The majority of work in the field of test data generation has focused on structured oriented methodologies; however, in this study, we proposed a methodology based on object oriented techniques. The majority of the work in the domain of test data generation is done using searchbased approaches and artificial immune algorithms. These approaches are unable to fully locate the search space, limiting efficacy and efficiency. In this paper, we propose a hybrid approach based on ant colony optimization (ACO) and negative selective algorithm (NSA) that is more competent than other approaches in the same discipline and is fully practised to locate the search space, guiding to complete path coverage with a higher efficacy rate.
In the proposed methodology, the test procedures and both techniques must work in an aligned manner to produce an optimal outcome.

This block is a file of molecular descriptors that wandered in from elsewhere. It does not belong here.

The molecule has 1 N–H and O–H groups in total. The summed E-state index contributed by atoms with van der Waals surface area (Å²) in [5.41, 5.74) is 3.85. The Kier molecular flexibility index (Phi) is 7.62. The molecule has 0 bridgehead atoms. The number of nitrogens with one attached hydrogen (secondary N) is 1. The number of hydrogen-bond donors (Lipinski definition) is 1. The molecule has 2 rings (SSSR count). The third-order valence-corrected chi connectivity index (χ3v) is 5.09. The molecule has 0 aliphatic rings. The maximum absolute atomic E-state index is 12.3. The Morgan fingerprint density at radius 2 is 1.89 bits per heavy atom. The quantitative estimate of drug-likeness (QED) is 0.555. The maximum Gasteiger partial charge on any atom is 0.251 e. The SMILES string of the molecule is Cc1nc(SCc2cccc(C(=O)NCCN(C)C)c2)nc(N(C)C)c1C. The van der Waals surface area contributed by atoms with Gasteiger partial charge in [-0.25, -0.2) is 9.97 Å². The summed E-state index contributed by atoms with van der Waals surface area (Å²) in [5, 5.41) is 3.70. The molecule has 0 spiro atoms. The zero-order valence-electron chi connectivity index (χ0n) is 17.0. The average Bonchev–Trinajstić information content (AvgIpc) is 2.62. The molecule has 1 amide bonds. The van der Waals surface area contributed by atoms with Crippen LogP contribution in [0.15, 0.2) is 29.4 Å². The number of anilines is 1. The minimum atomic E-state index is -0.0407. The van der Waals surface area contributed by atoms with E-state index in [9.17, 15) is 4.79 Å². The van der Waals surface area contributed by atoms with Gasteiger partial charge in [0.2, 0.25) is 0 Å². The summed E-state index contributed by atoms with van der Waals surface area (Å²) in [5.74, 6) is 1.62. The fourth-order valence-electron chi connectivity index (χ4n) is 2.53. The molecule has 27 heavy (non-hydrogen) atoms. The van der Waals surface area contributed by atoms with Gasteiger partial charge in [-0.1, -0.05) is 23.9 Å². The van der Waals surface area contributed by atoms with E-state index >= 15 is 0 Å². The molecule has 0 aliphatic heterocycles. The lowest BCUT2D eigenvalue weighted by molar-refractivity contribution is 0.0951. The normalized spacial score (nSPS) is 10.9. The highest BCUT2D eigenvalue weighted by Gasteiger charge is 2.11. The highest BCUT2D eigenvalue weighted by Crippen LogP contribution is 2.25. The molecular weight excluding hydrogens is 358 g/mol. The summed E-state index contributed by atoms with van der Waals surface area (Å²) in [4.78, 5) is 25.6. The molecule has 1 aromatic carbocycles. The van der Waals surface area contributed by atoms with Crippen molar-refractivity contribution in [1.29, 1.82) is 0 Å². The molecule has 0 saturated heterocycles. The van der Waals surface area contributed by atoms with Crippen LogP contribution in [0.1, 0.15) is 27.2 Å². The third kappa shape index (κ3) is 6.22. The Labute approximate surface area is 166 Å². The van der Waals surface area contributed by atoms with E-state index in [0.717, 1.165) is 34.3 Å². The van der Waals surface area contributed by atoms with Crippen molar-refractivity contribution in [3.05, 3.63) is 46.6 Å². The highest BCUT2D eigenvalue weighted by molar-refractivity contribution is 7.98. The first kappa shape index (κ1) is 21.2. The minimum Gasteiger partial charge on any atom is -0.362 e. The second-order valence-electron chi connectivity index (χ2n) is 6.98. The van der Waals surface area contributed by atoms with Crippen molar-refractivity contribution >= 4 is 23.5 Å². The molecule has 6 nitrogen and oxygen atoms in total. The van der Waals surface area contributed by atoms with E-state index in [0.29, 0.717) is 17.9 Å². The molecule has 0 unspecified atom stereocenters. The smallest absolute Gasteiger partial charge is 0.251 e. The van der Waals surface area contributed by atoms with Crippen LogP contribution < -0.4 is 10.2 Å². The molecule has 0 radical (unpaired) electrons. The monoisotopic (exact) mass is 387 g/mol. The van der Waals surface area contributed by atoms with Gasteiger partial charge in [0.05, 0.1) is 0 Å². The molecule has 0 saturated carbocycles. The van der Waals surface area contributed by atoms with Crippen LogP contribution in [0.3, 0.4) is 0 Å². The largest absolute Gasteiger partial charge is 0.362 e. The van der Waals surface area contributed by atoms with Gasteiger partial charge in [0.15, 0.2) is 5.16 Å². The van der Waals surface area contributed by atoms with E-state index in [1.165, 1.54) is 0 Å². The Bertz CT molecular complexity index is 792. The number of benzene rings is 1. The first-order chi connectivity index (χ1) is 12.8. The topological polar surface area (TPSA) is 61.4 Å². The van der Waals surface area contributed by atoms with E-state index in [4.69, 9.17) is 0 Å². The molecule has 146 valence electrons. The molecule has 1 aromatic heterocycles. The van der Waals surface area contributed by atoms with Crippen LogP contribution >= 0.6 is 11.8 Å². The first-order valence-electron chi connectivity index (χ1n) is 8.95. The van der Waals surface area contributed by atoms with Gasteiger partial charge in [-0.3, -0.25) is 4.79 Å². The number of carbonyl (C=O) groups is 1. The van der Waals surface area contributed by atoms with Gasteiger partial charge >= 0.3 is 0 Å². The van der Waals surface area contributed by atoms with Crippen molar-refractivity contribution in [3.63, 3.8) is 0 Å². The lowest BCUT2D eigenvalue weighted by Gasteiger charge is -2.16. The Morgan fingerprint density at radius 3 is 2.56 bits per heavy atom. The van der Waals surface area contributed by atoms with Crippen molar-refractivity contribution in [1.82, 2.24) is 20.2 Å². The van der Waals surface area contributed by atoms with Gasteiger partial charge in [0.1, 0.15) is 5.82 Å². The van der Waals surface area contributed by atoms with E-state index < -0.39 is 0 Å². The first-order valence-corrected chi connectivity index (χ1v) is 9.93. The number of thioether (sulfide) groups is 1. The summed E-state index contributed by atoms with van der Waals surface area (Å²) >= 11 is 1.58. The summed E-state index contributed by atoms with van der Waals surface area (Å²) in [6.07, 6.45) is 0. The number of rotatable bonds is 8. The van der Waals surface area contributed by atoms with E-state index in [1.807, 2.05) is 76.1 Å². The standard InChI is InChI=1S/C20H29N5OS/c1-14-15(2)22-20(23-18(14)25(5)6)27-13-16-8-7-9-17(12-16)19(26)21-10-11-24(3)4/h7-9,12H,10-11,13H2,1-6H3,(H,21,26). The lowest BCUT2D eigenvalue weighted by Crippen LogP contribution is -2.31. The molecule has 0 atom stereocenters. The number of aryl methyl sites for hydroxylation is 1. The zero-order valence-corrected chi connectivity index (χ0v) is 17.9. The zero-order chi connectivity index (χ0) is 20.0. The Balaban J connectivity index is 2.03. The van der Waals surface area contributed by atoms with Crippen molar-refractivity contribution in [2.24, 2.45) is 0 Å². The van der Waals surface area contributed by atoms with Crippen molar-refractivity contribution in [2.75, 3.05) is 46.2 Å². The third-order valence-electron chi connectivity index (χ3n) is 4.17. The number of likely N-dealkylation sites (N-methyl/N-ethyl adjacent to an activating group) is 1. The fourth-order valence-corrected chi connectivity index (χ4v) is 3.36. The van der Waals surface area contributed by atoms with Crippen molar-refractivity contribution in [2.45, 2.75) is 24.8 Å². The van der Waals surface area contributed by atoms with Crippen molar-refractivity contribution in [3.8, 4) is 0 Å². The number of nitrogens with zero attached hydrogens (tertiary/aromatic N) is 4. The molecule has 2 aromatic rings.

The primary objective of the ACO and NSA algorithm is to solve computational problems. We propose a hybrid strategy based on Ant Colony Optimization (ACO) and apply the Negative Selection Algorithm (NSA). Therefore that it can produce a highcoverage test data set with significant efficacy. The following is a formal definition of the data creation problem by combining the applications of both ACO and NSA technologies. Let a programme under test P have a test data set as input, i.e.,
The search domain in the approach is a topology structure graph. An ant's neighbour region is a set of nodes adjacent to its current location in a graph. Each ant's position can be considered a test case in the test data generation process, and it's usually represented as a vector in the input domain. In this case, the domain is a continuous Euclidean space. Initially, m ants are placed randomly over the search domain. For every ant